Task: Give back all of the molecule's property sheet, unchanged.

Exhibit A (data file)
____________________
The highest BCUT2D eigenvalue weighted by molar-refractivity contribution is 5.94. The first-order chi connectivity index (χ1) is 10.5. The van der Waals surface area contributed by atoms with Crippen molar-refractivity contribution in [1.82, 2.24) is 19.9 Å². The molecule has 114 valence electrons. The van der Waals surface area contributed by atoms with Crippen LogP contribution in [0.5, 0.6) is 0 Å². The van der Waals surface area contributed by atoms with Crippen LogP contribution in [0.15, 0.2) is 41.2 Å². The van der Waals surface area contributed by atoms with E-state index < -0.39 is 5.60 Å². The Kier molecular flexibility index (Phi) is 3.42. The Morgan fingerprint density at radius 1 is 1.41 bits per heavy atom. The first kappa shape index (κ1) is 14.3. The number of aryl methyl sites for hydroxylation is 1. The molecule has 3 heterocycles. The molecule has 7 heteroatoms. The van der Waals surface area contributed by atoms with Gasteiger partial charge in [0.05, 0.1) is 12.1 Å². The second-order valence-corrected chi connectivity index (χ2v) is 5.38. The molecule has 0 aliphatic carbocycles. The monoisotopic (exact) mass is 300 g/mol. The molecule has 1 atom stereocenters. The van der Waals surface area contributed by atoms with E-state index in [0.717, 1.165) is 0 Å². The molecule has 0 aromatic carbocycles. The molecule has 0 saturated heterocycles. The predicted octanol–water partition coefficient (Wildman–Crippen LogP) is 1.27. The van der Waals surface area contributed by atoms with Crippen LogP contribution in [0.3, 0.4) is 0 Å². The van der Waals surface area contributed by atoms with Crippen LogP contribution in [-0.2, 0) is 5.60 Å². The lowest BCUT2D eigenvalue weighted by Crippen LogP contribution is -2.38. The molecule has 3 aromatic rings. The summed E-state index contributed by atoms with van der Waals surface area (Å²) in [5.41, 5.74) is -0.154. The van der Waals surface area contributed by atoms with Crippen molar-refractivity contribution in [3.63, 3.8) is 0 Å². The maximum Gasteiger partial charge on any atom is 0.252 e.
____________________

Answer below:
The highest BCUT2D eigenvalue weighted by molar-refractivity contribution is 5.94. The first-order chi connectivity index (χ1) is 10.5. The van der Waals surface area contributed by atoms with Crippen molar-refractivity contribution in [1.82, 2.24) is 19.9 Å². The molecule has 114 valence electrons. The van der Waals surface area contributed by atoms with Crippen LogP contribution in [0.5, 0.6) is 0 Å². The van der Waals surface area contributed by atoms with Crippen LogP contribution in [0.15, 0.2) is 41.2 Å². The van der Waals surface area contributed by atoms with E-state index < -0.39 is 5.60 Å². The Kier molecular flexibility index (Phi) is 3.42. The Morgan fingerprint density at radius 1 is 1.41 bits per heavy atom. The first kappa shape index (κ1) is 14.3. The number of aryl methyl sites for hydroxylation is 1. The molecule has 3 heterocycles. The molecule has 7 heteroatoms. The van der Waals surface area contributed by atoms with Gasteiger partial charge in [0.05, 0.1) is 12.1 Å². The second-order valence-corrected chi connectivity index (χ2v) is 5.38. The molecule has 0 aliphatic carbocycles. The monoisotopic (exact) mass is 300 g/mol. The molecule has 1 atom stereocenters. The van der Waals surface area contributed by atoms with E-state index in [0.717, 1.165) is 0 Å². The molecule has 0 aromatic carbocycles. The molecule has 0 saturated heterocycles. The predicted octanol–water partition coefficient (Wildman–Crippen LogP) is 1.27. The van der Waals surface area contributed by atoms with Crippen LogP contribution in [0.3, 0.4) is 0 Å². The van der Waals surface area contributed by atoms with Crippen LogP contribution in [-0.2, 0) is 5.60 Å². The lowest BCUT2D eigenvalue weighted by Crippen LogP contribution is -2.38. The molecule has 3 aromatic rings. The summed E-state index contributed by atoms with van der Waals surface area (Å²) in [5.41, 5.74) is -0.154. The van der Waals surface area contributed by atoms with Crippen molar-refractivity contribution in [3.63, 3.8) is 0 Å². The maximum Gasteiger partial charge on any atom is 0.252 e.